What Makes Up MIT’s Core?

Perhaps the biggest disappointment in the Task Force Final Report is the ambiguity about the parts of the community and MIT core that are worth preserving. While the report references community involvement as a way of ensuring that MIT stays “true to its core,” there is little substance to this hope.

What does the Task Force Report mean when it says “core”? MIT was chartered as an institution for the advancement of science and technology education and research. To that end, The Tech believes that MIT’s core consists of the community of students, faculty and support staff who make that mission possible. But what distinguishes these groups and what constitutes the unique core of the Institute is the MIT mentality — independence, innovation, dedication and responsibility. These virtues define MIT and should be the standard by which any changes to the Institute are evaluated.

So how does the Task Force measure up to these standards? Do the proposed changes respect students as a source of innovation and maintain faculty and departmental independence? Do these changes call for students, faculty, and support personnel alike to be responsible for their role in MIT’s budget?

To be sure, the Task Force read the Undergraduate Association’s response to the preliminary report and acknowledged that contribution. Similarly, they set up the Idea Bank to garner suggestions from all of campus. But where’s the follow-through? By relegating most of the proposed changes, such as overhauls of the dining system and physical education requirement, to over a dozen departments and project teams, the Task Force risks losing valuable student input regarding policy implementation. Departments in charge of Task Force changes, like the Division of Student Life or the Department of Athletics, Physical Education and Recreation, have a shaky track record of genuinely responding to student input. If the Task Force wants to stay true to the MIT value of innovation, it should not assign responsibility for proposed changes to any group until that group demonstrates it has an effective mechanism for soliciting and responding to student input.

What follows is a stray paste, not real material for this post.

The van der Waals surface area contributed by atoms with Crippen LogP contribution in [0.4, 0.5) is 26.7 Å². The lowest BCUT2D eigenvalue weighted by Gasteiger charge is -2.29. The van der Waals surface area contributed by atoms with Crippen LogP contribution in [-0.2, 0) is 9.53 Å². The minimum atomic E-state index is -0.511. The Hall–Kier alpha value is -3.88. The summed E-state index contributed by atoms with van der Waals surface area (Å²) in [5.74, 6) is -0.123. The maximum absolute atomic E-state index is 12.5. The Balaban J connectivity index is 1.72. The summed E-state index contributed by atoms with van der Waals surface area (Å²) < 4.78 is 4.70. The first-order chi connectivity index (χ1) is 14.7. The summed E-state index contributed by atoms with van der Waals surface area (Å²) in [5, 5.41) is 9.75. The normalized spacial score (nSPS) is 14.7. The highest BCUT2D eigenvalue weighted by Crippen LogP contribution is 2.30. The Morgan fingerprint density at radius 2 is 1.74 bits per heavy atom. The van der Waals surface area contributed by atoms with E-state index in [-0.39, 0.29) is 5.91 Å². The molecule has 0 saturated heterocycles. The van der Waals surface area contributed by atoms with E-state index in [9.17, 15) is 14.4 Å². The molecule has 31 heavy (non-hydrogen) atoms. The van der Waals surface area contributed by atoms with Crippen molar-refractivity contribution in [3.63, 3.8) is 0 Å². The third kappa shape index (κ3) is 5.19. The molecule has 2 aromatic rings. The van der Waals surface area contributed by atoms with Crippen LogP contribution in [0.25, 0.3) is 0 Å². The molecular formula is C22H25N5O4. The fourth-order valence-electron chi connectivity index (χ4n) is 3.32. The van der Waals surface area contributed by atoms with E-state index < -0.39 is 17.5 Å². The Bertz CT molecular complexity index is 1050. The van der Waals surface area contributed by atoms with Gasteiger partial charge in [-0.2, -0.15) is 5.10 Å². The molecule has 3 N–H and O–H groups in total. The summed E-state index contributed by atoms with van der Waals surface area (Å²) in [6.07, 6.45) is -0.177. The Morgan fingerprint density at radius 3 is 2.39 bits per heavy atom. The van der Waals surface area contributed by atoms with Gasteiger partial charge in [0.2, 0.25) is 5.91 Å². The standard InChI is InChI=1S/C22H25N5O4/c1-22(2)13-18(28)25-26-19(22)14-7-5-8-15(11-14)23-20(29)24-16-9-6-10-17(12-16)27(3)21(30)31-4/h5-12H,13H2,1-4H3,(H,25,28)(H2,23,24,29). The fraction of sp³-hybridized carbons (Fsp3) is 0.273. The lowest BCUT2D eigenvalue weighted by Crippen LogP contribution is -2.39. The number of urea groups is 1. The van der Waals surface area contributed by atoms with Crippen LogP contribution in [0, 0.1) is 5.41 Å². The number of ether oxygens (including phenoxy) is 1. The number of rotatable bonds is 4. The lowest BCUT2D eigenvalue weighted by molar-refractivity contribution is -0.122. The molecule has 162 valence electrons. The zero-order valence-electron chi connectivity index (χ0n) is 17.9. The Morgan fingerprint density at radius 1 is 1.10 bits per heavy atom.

The Task Force asks everyone for a lot of concessions. Undergraduate students may need to give up guaranteed four-year housing and cut back on excessive electricity use or pay the difference. Graduate students will need to adhere to more rigorous standards as TAs and may face a “right-sizing” of their student population. Faculty will be held accountable for managing their space more wisely and may need to consolidate certain equipment across laboratories. Support and administrative staff may face renegotiation of their contracts. It’s too early to tell the extent of these changes. But the equitable distribution of responsibility for saving MIT money is a virtue that should not be lost among disparate “project teams” — there should be constant and centralized review of all the proposed reforms to ensure that every member of the MIT community is doing their part to bring the Institute through the financial crisis.

The Task Force did a good job in coming up with ideas to save MIT money. But the real importance comes in the proper implementation of these ideas and appropriate oversight. The MIT administration should hearken back to the core groups and core values of our community to properly follow through with this ambitious undertaking.